Abstract: The main cause of cancer-related death is due to cancer cell spreading and formation of secondary tumors in distant organs, the so-called metastases. Metastatic cancer cells are detectable in the blood of cancer patients as circulating tumor cells (CTC) and may be exploited
for prognostic and monitoring purposes, including in breast cancer. Due to their very low frequency, however, their quantitative detection remains a challenge in clinical practice. Nature has developed mechanisms to amplify rare biological events or weak signals, such as intracellular signaling
pathways, cytokine networks or the coagulation cascades. At the National Center for Competence in Research (NCCR) in Bio-Inspired Materials we are coupling gold nanoparticle-based strategies with fibrinogen and DNA bio-inspired amplification cascades to develop an in vitro test to specifically
and sensitively detect CTCs in patients' blood. In this article, we describe the biological context, the concept of bio-inspired amplification, and the approaches chosen. We also discuss limitations, open questions and further potential biomedical applications of such an approach.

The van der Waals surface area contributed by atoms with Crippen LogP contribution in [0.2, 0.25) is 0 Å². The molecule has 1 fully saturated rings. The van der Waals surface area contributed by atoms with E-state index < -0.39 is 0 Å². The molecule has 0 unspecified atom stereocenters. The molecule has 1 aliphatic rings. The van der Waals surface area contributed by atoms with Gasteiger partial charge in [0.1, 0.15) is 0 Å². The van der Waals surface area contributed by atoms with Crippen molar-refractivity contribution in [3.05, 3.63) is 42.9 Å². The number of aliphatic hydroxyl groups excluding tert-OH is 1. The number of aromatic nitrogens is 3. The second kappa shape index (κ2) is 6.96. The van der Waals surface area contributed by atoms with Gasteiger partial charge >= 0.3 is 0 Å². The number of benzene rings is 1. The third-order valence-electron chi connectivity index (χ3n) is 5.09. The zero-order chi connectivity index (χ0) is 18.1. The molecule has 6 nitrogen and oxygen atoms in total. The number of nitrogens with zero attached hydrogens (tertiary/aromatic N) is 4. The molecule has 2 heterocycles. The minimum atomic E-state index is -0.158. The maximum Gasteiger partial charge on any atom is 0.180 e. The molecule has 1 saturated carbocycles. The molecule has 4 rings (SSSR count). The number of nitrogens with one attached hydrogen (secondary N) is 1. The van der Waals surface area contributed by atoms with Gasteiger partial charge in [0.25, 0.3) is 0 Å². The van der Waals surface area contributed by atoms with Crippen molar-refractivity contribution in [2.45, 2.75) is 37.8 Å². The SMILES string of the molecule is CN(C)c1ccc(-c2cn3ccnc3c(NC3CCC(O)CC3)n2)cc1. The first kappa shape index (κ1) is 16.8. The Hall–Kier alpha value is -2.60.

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IN VITRO DIAGNOSTIC;
Document Type: Research Article
Publication date: 01 February 2019
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International Journal for Chemistry and Official Membership Journal of the Swiss Chemical Society (SCS) and its Divisions
CHIMIA, a scientific journal for chemistry in the broadest sense, is published 10 times a year and covers the interests of a wide and diverse readership. Contributions from all fields of chemistry and related areas are considered for publication in the form of Review Articles and Notes. A characteristic feature of CHIMIA are the thematic issues, each devoted to an area of great current significance.
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